On Monday, the pharmaceutical company Zogenix, Inc. announced the FDA had accepted for review their New Drug Application (NDA) for Zohydro ER™ (hydrocodone bitartrate extended-release capsules).
Hydrocodone is one of the most frequently prescribed opioid drugs for the management of moderate to severe chronic pain. There are, however, two features that set Zohydro ER apart from other hydrocodone products currently available:
It does not contain acetaminophen.
It is an extended-release medication.
Other hydrocodone medications currently available (like Vicodin and Lortab) all contain acetaminophen, which can be hard on the liver. They are also all immediate-release, meaning they have to be taken every four to six hours. Zohydro is intended to be administered every 12 hours to provide round-the-clock pain management for an extended period of time.
Under the Prescription Drug User Fee Act, the goal for a standard review of an NDA is 10 months from NDA submission. The FDA has assigned a target action date of March 1, 2013 for the Zohydro ER NDA. If all goes well, a year from now an extended-release hydrocodone product may be on the market.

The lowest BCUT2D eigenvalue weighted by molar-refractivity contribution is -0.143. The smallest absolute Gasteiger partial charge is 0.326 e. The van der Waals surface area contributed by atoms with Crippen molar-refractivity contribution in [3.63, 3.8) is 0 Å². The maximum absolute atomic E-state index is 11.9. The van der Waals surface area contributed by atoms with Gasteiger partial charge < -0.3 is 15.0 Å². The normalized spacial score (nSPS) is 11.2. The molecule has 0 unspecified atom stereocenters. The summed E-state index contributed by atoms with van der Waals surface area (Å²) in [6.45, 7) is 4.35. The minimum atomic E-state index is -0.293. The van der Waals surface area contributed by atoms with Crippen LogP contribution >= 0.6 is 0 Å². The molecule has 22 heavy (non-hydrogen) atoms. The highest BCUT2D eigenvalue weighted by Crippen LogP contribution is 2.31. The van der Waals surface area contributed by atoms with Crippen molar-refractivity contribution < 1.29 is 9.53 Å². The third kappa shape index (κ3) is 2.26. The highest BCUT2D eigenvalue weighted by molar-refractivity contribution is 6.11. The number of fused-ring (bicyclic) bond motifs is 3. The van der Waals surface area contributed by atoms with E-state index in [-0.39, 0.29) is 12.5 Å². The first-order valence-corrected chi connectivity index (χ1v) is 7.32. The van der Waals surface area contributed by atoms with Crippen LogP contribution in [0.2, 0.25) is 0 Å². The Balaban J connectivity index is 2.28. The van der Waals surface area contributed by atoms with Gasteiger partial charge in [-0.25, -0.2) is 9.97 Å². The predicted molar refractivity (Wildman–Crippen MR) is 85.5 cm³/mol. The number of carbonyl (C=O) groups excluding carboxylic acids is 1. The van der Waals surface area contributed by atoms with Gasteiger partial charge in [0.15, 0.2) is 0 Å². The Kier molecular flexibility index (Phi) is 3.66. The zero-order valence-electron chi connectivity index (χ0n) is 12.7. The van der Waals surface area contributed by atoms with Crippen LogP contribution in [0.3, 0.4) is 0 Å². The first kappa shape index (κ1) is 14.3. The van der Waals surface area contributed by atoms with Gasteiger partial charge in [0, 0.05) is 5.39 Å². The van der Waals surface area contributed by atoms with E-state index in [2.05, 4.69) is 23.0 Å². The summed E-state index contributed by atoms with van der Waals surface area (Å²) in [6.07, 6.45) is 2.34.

"We are pleased with the decision by the FDA to accept our submission for filing and look forward to working with them throughout the regulatory process," said Stephen Farr, Ph.D., president and chief operating officer of Zogenix. "If approved, Zohydro ER will be classified as a Drug Enforcement Agency (DEA) Schedule II drug, subject to stricter prescribing and dispensing rules compared to the currently prescribed hydrocodone products. In addition, the Risk Evaluation and Mitigation Strategy (REMS) for Zohydro ER will be consistent with the recently introduced FDA-approved REMS for Extended Release and Long Acting Opioids. We are supportive of these measures to reduce the inappropriate prescribing and misuse of opioid products which, by including the hydrocodone class, creates consistent controls across all extended release opioid products. The approval of Zohydro ER would allow appropriate DEA registered physicians to treat chronic pain patients using hydrocodone for moderate to severe pain while avoiding acetaminophen-related liver injury."